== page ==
So what was the eating like? Interesting from the experiment point of view and very dull from a cooking perspective. But I did discover a couple of beneficial things. For example, I normally have a rasher of bacon and three scrambled eggs for breakfast. I chop the bacon up, fry it, then add the eggs, which cook in the bacon fat. However, this time I had to cook the eggs in butter, and my god they tasted SO much better. So I now have a new way of cooking eggs that will improve them immensely. I also had to have my banana and porridge with none of the maple syrup or honey that I’d normally add. And it was a little blander, but like removing sugar from my tea, it actually turned out to be fine, and healthier.

On the downside, over the course of the week my bananas got a bit riper than I would have liked, and I worried that they wouldn’t last me the whole seven days. And eating half-bananas (opening the banana, eating half, then keeping the other half in the fridge for later) is a new experience for me, but was very necessary to allow me to eat porridge with half a banana twice a day. And the peanut butter tasted a bit shitty (partially hydrogenated vegetable oil, corn syrup), but not too bad. It was only the repetition of these dishes that made them less pleasant. The other downside of the peanut butter is that it gave me rotten indigestion, so I gave it up on Thursday, binning 1.5 of the 2.5 pounds. But I didn’t replace it with good quality peanut butter because that didn’t fit with the budget, and if people who really eat on $10 a week make a mistake they don’t have the safety net to rectify it. Instead I became even hungrier and wished I’d bought some rice, or more eggs, with the peanut butter money.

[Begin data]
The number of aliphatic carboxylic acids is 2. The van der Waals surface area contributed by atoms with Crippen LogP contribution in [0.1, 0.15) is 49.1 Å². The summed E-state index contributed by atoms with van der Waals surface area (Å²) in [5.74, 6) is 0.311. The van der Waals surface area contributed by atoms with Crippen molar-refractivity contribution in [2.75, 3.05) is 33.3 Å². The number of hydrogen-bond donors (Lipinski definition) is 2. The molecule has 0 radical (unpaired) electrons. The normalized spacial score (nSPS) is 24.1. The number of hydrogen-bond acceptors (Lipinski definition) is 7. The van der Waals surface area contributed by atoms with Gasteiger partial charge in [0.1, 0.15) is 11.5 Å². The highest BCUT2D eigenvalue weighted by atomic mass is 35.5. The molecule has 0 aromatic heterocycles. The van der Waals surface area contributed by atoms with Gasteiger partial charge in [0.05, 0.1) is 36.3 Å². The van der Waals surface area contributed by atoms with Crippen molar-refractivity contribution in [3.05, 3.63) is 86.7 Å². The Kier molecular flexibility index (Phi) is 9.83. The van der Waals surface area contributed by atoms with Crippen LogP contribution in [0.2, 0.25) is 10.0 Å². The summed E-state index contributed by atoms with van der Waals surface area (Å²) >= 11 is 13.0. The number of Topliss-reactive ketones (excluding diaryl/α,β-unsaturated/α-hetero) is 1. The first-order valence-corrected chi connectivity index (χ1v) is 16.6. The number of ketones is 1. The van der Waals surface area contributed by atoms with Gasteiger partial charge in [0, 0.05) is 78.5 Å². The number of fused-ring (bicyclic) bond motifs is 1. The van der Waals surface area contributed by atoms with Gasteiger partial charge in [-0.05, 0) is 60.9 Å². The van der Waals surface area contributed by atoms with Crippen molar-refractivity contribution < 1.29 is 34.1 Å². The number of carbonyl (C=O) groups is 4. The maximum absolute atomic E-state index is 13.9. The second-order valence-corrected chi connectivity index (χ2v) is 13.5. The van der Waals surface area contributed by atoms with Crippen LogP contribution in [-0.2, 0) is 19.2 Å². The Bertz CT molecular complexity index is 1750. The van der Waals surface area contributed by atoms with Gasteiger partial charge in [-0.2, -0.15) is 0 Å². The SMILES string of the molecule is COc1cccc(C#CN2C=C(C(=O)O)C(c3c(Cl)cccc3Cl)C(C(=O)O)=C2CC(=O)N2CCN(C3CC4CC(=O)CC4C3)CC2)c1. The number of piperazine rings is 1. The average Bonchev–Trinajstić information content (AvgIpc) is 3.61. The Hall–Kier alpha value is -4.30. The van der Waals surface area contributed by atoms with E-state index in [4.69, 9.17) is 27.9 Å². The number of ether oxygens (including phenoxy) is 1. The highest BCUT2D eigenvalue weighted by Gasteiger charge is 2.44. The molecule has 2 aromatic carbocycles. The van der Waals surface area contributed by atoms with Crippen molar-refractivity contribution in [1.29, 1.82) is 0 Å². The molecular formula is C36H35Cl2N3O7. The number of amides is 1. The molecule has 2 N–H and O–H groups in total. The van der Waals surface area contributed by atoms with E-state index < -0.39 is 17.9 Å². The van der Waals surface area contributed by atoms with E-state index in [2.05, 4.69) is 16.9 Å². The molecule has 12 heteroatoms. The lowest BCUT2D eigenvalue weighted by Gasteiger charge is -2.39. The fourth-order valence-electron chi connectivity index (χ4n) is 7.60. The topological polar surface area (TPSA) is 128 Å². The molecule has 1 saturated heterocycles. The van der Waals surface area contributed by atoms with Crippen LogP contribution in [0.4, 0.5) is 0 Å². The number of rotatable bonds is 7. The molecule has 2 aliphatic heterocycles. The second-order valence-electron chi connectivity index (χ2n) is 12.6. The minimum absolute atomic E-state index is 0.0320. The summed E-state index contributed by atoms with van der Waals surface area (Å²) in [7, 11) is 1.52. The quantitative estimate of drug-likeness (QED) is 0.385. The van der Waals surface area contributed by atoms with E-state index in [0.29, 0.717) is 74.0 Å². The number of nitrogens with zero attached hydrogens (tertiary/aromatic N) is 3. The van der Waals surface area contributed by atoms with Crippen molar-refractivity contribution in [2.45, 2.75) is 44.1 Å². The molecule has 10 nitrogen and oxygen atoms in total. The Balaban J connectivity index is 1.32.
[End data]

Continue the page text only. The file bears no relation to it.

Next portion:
Of course, the other big problem was the number of calories I was consuming. Three eggs a day is 166 calories, while two bowls of half a banana plus porridge was probably another 200-300. Add in a bit more banana and peanut butter and I was probably coming in at under 700 calories a day. So I was fucking hungry, and by Friday I was finding it hard to think clearly. It might have been the lack of food, or the heat here in LA, but I couldn’t rouse myself to do anything in the afternoon. Yes, my hunger was self-imposed, but it gave me a good idea of how debilitating it is to operate with a constantly growling stomach. It’s harder to work, to drive, to engage in conversations, and all of those difficulties affects other areas. If you can’t concentrate at a job interview, or you scrape a car while you’re parking you’ll have other consequences to suffer, increasing the hardship. This is definitely one reason why it takes a big effort to break the cycle of poverty. But because hunger is invisible and comes with a stigma it’s also hard to get sympathy for those circumstances.

In the end, after a VERY welcome catered party on Saturday night, I kind of cheated on Sunday, eating three more eggs than my original purchase and going out for a bowl of chili at lunchtime. So I really managed six days, but I could have done the seventh with a gun to my head.

So it was interesting as an idea, boring as an experience and effective as a method of weight loss – I shed nine pounds in the first four days, partly because I didn’t ease off on popping to gym or going for runs. Most days I burned 1200 calories by 10am, so the 700 I replaced  them with barely touched the sides.

I don’t think I’d do it again (unless I wanted to lose ten pounds in a week for some reason, or I suffered a catastrophic loss of finances), but I’m glad I went through it. Being hungry is fucking hard for lots of reasons, many of which aren’t apparent until you go through a week of it with no choice (I know I had some choice, but I stuck to it because otherwise there would be no point in the entire exercise).

By the way, I’m also in the midst of another experiment: April has been a month devoid of social media (well, 99% devoid of social media). What has that been like? I’ll explain early next month.